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  1. #11
    BobK's Avatar
    BobK is offline Harmless drudge
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    Default Re: Translation, alteration, or transformation

    Quote Originally Posted by azkad View Post
    Thank you Tdol for your comment.
    Is it correct if we change 'transform' to 'convert'?

    The manuscript which was in Old English was later converted into modern English.

    The reason we are avoiding 'translate' is that the book was not translated but rather was changed or altered from, say, one script (e.g.: old English to modern English, old Turkic to modern Turkic etc. Or is it still considered a translation in this case?) to another one.
    You keep asserting this, but I still don't understand. If you take Latin and turn it into English that's called 'translation'. Generally, taking one language and turning it into another is called 'translation'. Even if the two languages are Old English and modern English. Given an Old English text and a translation' I am hard put to it to recognize more than a few features. Take the first lines of Beowulf:

    HwŠt! We Gardena in geardagum,
    ■eodcyninga, ■rym gefrunon,
    hu ­a Š■elingas ellen fremedon.
    Oft Scyld Scefing scea■ena ■reatum,
    ...
    Modern translation:
    LO, praise of the prowess of people-kings
    of spear-armed Danes, in days long sped,
    we have heard, and what honor the athelings won!
    Oft Scyld the Scefing from squadroned foes, ...
    [text and translation from the McMaster University hypertext versions. (I have my doubts about the text, I think the 'we' in the first line should be 'ne'. Judge for yourself if you're feeling strong! http://upload.wikimedia.org/wikipedi...firstpage.jpeg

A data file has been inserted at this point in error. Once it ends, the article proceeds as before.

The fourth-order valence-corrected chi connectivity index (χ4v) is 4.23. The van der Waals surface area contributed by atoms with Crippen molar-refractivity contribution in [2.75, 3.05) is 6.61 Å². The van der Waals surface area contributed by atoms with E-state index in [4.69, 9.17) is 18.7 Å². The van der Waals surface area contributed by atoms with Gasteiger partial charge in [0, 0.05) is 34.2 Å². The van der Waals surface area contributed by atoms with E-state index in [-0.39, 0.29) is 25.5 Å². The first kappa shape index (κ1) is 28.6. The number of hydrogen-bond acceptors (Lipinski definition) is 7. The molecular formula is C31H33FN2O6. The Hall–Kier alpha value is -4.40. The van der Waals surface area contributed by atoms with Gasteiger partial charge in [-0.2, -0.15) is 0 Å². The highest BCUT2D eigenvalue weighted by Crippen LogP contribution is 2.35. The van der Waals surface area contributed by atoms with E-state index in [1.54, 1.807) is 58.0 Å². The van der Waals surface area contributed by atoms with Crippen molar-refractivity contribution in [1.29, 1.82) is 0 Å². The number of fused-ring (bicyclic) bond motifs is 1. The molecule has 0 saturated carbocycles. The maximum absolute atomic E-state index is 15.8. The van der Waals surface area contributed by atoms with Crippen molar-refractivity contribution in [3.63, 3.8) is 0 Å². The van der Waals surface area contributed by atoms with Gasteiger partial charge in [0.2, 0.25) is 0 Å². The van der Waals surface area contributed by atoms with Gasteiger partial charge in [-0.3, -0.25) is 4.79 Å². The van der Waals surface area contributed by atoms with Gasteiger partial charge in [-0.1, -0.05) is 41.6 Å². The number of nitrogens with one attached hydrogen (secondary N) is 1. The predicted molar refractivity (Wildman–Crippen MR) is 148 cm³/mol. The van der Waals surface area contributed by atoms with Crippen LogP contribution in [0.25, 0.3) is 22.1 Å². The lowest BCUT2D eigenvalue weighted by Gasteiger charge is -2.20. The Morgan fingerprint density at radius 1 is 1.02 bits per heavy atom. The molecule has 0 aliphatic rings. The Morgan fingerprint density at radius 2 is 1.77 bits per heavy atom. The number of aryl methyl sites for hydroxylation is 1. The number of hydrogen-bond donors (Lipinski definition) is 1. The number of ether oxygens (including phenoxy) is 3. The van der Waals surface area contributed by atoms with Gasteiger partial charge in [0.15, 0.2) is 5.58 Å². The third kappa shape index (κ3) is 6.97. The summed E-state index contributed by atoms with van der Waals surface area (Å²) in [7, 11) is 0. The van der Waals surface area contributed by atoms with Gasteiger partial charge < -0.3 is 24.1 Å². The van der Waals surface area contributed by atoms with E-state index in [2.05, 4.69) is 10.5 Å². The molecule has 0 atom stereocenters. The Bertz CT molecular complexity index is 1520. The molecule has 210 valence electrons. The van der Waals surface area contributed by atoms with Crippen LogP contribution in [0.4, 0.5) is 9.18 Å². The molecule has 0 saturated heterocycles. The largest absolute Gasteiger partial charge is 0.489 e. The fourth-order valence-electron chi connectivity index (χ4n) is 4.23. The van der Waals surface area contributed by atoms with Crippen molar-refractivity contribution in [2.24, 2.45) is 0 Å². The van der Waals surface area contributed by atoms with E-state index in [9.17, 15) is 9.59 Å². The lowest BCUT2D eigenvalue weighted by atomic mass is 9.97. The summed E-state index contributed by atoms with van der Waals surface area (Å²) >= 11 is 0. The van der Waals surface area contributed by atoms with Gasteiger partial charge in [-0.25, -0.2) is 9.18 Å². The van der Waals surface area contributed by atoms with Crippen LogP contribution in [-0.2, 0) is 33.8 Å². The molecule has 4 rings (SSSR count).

)]

    Apart from 'oft' there are precious few similarities. And the ones there are are often false friends - the first word
    doesn't mean 'what', even though it looks like it (and it is the root of the modern word).

    Generally, I'm not happy with Ems's 'Old English' example. If the texts you are talking about have just had the script changed, that is a transliteration. I don't know anything about old Turkic and modern Turkic, but they may be more closely related than modern English and OE (note: not just 'old' English: it's 'Old English', a different language.)
    Quote Originally Posted by azkad View Post
    On the basis of the above-mentioned suggestions, we can have this:

    1) The manuscript which was in Old English was later updated to modern English.
    2) The manuscript which was in Old English was later translated into modern English.
    3) The manuscript which was in Old English was later transformed into modern English.
    4) The manuscript which was in Old English was later converted into modern English. Meaningful but unnatural;
    5) The manuscript which was in Old English was later changed into modern English.Meaningful but unnatura

    As a non-native speaker of English, I am not able to arrive at a certain conclusion with this sentence. Thank you all!
    b

  2. #12
    Tdol is offline Editor, UsingEnglish.com
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    Default Re: Translation, alteration, or transformation

    The standard term used for Old English to Modern English, or even Middle English, is translation. Neville Coghill's translation of Chaucer was highly acclaimed: Amazon.com: The Canterbury Tales (9780140424386): Geoffrey Chaucer, Nevill Coghill: Books

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